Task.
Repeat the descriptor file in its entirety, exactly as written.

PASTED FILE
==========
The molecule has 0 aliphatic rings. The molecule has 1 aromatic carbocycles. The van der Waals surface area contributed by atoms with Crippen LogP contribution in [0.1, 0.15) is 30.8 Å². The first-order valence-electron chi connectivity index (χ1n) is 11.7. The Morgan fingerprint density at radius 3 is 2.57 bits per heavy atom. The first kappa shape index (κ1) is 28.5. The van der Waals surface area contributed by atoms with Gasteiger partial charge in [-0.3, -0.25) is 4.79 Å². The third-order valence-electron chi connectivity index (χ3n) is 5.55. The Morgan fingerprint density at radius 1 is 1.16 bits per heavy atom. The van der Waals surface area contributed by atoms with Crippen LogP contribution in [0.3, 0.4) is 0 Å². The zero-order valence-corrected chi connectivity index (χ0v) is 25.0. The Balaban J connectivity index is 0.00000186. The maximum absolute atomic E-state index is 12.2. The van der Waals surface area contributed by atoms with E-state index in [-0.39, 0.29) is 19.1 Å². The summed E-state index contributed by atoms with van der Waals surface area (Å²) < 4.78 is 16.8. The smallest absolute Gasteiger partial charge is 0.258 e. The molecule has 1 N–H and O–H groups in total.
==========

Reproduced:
The molecule has 0 aliphatic rings. The molecule has 1 aromatic carbocycles. The van der Waals surface area contributed by atoms with Crippen LogP contribution in [0.1, 0.15) is 30.8 Å². The first-order valence-electron chi connectivity index (χ1n) is 11.7. The Morgan fingerprint density at radius 3 is 2.57 bits per heavy atom. The first kappa shape index (κ1) is 28.5. The van der Waals surface area contributed by atoms with Gasteiger partial charge in [-0.3, -0.25) is 4.79 Å². The third-order valence-electron chi connectivity index (χ3n) is 5.55. The Morgan fingerprint density at radius 1 is 1.16 bits per heavy atom. The van der Waals surface area contributed by atoms with Crippen LogP contribution in [0.3, 0.4) is 0 Å². The zero-order valence-corrected chi connectivity index (χ0v) is 25.0. The Balaban J connectivity index is 0.00000186. The maximum absolute atomic E-state index is 12.2. The van der Waals surface area contributed by atoms with E-state index in [-0.39, 0.29) is 19.1 Å². The summed E-state index contributed by atoms with van der Waals surface area (Å²) < 4.78 is 16.8. The smallest absolute Gasteiger partial charge is 0.258 e. The molecule has 1 N–H and O–H groups in total.